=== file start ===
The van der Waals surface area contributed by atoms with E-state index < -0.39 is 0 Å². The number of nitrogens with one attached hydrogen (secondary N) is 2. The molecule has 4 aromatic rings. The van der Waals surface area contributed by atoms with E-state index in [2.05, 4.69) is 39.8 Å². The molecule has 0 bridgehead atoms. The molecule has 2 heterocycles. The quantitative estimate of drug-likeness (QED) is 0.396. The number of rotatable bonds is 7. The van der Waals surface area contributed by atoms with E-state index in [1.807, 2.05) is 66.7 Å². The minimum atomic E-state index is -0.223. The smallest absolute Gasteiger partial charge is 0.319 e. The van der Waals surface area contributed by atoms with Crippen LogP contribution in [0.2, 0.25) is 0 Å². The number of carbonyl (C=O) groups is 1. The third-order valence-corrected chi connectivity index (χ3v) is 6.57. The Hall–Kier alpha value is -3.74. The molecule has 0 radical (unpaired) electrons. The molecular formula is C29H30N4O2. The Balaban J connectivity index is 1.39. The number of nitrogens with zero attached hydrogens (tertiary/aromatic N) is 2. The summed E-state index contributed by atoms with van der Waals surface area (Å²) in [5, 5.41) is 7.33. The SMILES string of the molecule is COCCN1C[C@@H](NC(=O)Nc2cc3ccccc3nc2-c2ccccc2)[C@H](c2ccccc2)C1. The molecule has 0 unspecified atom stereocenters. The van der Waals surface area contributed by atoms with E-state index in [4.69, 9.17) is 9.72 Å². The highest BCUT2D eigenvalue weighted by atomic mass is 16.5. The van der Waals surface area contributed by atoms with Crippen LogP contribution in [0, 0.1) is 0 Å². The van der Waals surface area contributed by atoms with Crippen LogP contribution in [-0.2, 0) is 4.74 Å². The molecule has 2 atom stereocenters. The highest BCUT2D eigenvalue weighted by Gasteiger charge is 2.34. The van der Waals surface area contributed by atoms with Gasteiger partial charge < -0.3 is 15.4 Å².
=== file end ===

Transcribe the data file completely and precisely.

The van der Waals surface area contributed by atoms with E-state index < -0.39 is 0 Å². The number of nitrogens with one attached hydrogen (secondary N) is 2. The molecule has 4 aromatic rings. The van der Waals surface area contributed by atoms with E-state index in [2.05, 4.69) is 39.8 Å². The molecule has 0 bridgehead atoms. The molecule has 2 heterocycles. The quantitative estimate of drug-likeness (QED) is 0.396. The number of rotatable bonds is 7. The van der Waals surface area contributed by atoms with E-state index in [1.807, 2.05) is 66.7 Å². The minimum atomic E-state index is -0.223. The smallest absolute Gasteiger partial charge is 0.319 e. The van der Waals surface area contributed by atoms with Crippen LogP contribution in [0.2, 0.25) is 0 Å². The number of carbonyl (C=O) groups is 1. The third-order valence-corrected chi connectivity index (χ3v) is 6.57. The Hall–Kier alpha value is -3.74. The molecule has 0 radical (unpaired) electrons. The molecular formula is C29H30N4O2. The Balaban J connectivity index is 1.39. The number of nitrogens with zero attached hydrogens (tertiary/aromatic N) is 2. The summed E-state index contributed by atoms with van der Waals surface area (Å²) in [5, 5.41) is 7.33. The SMILES string of the molecule is COCCN1C[C@@H](NC(=O)Nc2cc3ccccc3nc2-c2ccccc2)[C@H](c2ccccc2)C1. The molecule has 0 unspecified atom stereocenters. The van der Waals surface area contributed by atoms with E-state index in [4.69, 9.17) is 9.72 Å². The highest BCUT2D eigenvalue weighted by atomic mass is 16.5. The van der Waals surface area contributed by atoms with Crippen LogP contribution in [0, 0.1) is 0 Å². The van der Waals surface area contributed by atoms with Crippen LogP contribution in [-0.2, 0) is 4.74 Å². The molecule has 2 atom stereocenters. The highest BCUT2D eigenvalue weighted by Gasteiger charge is 2.34. The van der Waals surface area contributed by atoms with Gasteiger partial charge < -0.3 is 15.4 Å².